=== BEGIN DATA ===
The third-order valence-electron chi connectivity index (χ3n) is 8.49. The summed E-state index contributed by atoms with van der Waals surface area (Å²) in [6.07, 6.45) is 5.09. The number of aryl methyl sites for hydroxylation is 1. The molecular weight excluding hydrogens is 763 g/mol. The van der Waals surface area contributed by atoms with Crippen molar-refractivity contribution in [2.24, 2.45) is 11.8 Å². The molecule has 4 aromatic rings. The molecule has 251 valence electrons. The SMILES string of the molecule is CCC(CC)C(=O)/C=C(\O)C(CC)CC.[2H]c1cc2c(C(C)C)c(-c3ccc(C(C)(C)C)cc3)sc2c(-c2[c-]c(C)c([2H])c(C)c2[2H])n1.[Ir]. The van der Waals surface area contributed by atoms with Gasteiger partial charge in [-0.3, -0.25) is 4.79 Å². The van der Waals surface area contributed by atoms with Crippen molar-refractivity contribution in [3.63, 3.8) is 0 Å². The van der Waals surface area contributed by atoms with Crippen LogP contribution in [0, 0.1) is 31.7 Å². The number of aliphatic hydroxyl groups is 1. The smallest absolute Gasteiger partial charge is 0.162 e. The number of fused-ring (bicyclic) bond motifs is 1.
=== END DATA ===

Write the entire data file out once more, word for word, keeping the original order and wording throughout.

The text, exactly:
The third-order valence-electron chi connectivity index (χ3n) is 8.49. The summed E-state index contributed by atoms with van der Waals surface area (Å²) in [6.07, 6.45) is 5.09. The number of aryl methyl sites for hydroxylation is 1. The molecular weight excluding hydrogens is 763 g/mol. The van der Waals surface area contributed by atoms with Crippen molar-refractivity contribution in [2.24, 2.45) is 11.8 Å². The molecule has 4 aromatic rings. The molecule has 251 valence electrons. The SMILES string of the molecule is CCC(CC)C(=O)/C=C(\O)C(CC)CC.[2H]c1cc2c(C(C)C)c(-c3ccc(C(C)(C)C)cc3)sc2c(-c2[c-]c(C)c([2H])c(C)c2[2H])n1.[Ir]. The van der Waals surface area contributed by atoms with Gasteiger partial charge in [-0.3, -0.25) is 4.79 Å². The van der Waals surface area contributed by atoms with Crippen molar-refractivity contribution in [3.63, 3.8) is 0 Å². The van der Waals surface area contributed by atoms with Crippen LogP contribution in [0, 0.1) is 31.7 Å². The number of aliphatic hydroxyl groups is 1. The smallest absolute Gasteiger partial charge is 0.162 e. The number of fused-ring (bicyclic) bond motifs is 1.